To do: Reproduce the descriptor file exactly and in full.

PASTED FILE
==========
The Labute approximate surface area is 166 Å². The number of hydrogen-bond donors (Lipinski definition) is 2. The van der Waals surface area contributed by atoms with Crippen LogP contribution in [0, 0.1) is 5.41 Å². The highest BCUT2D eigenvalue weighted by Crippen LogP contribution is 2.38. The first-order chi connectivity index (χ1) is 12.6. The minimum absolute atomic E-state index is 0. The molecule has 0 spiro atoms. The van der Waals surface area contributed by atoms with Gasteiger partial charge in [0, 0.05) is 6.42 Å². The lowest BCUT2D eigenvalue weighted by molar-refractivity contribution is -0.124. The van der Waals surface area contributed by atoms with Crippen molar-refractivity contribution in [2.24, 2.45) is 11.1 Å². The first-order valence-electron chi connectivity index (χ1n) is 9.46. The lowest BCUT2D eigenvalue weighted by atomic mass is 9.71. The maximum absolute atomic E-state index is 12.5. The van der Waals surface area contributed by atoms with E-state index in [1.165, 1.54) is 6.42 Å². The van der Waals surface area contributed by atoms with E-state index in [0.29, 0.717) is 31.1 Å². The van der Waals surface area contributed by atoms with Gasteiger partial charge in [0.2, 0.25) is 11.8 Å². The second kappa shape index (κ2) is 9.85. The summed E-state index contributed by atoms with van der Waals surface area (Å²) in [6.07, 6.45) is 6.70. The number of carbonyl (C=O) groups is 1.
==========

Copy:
The Labute approximate surface area is 166 Å². The number of hydrogen-bond donors (Lipinski definition) is 2. The van der Waals surface area contributed by atoms with Crippen LogP contribution in [0, 0.1) is 5.41 Å². The highest BCUT2D eigenvalue weighted by Crippen LogP contribution is 2.38. The first-order chi connectivity index (χ1) is 12.6. The minimum absolute atomic E-state index is 0. The molecule has 0 spiro atoms. The van der Waals surface area contributed by atoms with Gasteiger partial charge in [0, 0.05) is 6.42 Å². The lowest BCUT2D eigenvalue weighted by molar-refractivity contribution is -0.124. The van der Waals surface area contributed by atoms with Crippen molar-refractivity contribution in [2.24, 2.45) is 11.1 Å². The first-order valence-electron chi connectivity index (χ1n) is 9.46. The lowest BCUT2D eigenvalue weighted by atomic mass is 9.71. The maximum absolute atomic E-state index is 12.5. The van der Waals surface area contributed by atoms with E-state index in [1.165, 1.54) is 6.42 Å². The van der Waals surface area contributed by atoms with E-state index in [0.29, 0.717) is 31.1 Å². The van der Waals surface area contributed by atoms with Gasteiger partial charge in [0.2, 0.25) is 11.8 Å². The second kappa shape index (κ2) is 9.85. The summed E-state index contributed by atoms with van der Waals surface area (Å²) in [6.07, 6.45) is 6.70. The number of carbonyl (C=O) groups is 1.